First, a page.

Assistant Professor; Director, Medieval and Renaissance Studies ProgramAdvisees:
Christopher Nygren’s research examines how the heritage of Christian image-making was reconfigured in the early modern period. His current book project examines Titian’s career-long engagement with the tradition of Christian icon painting. This study couples intense visual analysis with an investigation of the theology and philosophy that underpinned the production of icons in early modern Europe. Examining Titian’s half-length paintings of biblical subject matters within this context demonstrates how Titian sought to leverage his distinctly modern, self-referential style against a Christian understanding of how images operate as conduits for Revelation. He is bringing this book project to conclusion during the summer of 2016. His next book-length project will examine the emergence of paintings on stone in Renaissance Italy.
His teaching encompasses a wide array of themes, periods and geographies including Italian art from 1200-1700, German and Netherlandish Renaissance and Baroque art, and early modern Iberian art. His interest in the materiality of art and religious practice have led him to begin teaching Spanish Baroque art within a global context. This work focus on the frictions – cultural, religious, artistic – created by the enhanced flow of peoples and cultures in the Spanish colonial world.
Ph.D. Johns Hopkins University (2011)
M.A. Johns Hopkins University (2005)
B.A. University of Notre Dame (2003)
“A Role-Based Model for Successful Collaboration in Digital Art History,” co-authored essay written in collaboration with Tracey Berg-Fulton, Alison Langmead, Thomas Lombardi, and David Newbury. International Journal for Digital Art History 3 (2018), 152-180. https://journals.ub.uni-heidelberg.de/index.php/dah/article/viewFile/34297/43447
“Titian’s Ecce Homo on Slate: Stone, Oil, and the Transubstantiation of Painting.” The Art Bulletin 99:1 (March 2017), 36-66. http://dx.doi.org/10.1080/00043079.2017.1265285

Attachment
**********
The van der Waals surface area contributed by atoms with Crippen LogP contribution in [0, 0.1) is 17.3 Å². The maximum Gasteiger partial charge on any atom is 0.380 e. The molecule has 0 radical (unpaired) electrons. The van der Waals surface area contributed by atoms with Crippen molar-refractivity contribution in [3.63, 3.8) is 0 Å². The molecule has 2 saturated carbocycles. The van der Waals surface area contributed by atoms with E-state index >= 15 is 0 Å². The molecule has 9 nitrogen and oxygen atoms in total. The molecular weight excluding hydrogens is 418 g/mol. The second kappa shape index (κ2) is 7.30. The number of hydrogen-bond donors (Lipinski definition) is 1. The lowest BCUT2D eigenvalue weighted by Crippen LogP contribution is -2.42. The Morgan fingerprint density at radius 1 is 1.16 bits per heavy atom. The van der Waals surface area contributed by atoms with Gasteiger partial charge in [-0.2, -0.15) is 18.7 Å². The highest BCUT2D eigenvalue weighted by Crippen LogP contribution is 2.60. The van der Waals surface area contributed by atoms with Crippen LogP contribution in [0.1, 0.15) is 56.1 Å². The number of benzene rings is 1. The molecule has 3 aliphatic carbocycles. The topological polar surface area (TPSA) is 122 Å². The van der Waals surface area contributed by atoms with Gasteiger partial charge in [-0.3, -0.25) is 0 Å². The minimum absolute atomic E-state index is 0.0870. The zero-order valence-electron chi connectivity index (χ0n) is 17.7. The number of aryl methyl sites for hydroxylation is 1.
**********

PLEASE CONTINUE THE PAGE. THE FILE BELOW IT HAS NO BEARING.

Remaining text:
“Titian’s Christ and the Coin: Recovering the Spiritual Currency of Numismatism in Renaissance Ferrara.” Renaissance Quarterly 69/2, 449-88. (2016) DOI: http://dx.doi.org/10.1086/687607
“Figuring Miraculous Agency Between Literature and Art: An Analysis and Translation of Eustachio Celebrino’s Li stupendi et marauigliosi miracoli del glorioso Christo di San Roccho (ca. 1523).” MLN 131:1, 20-56. (2016) DOI: http://dx.doi.org/10.1353/mln.2016.0008
“The Hypnerotomachia Poliphili and Italian Art Circa 1500: Mantegna, Antico, and Correggio.” Word & Image: A Journal of Verbal/Visual Enquiry, 31:2, 140-154, (2015) DOI: http://dx.doi.org/10.1080/02666286.2015.1023020
“Titian’s Miracles: Artistry and Efficacy Between the San Rocco Christ and the Accademia Pietà.” Mitteilungen des Kunsthistorischen Institutes in Florenz (Max-Planck-Institut), LVII.3, 320-349. (2015) http://www.jstor.org/stable/43738211
“Stylizing Eros: Narrative Ambiguity and the Discourse of Desire in Titian’s So-Called Salome,” in Renaissance Love: Eros, Passion, and Friendship in Italian Art around 1500, edited by Jeanette Kohl, Marianne Koos and Adrian Randolph (Berlin: Deutscher Kunstverlag, I Mandorli series), 23-44. (2014) https://www.academia.edu/8074326/_Stylizing_Eros_in_Renaissance_Love_Titians_Judith_Salome_
American Council of Learned Societies Fellowship for the project Matter and Similitude in Italian Painting and The Transatlantic Renaissance. 2017-18. https://www.acls.org/research/fellow.aspx?cid=c503b1b4-7e02-e711-9452-000c29879dd6
Post-Doctoral Fellow, Mellon Foundation Sawyer Seminar, “Visual Exegesis: Images as Instruments of Scriptural Interpretation and Hermeneutics.” 2013-14.
Post-Doctoral Fellow, Penn Humanities Forum. 2011-13.
Samuel H. Kress Pre-Doctoral Fellow in the History of Art at the Kunsthistorisches Institut, Florence. 2008-10.
Gladys Krieble Delmas Grant for Independent Research in Venice and the Veneto. 2008-09.
J. Clawson Mills Fellowship at the Metropolitan Museum of Art. 2008-09 (declined).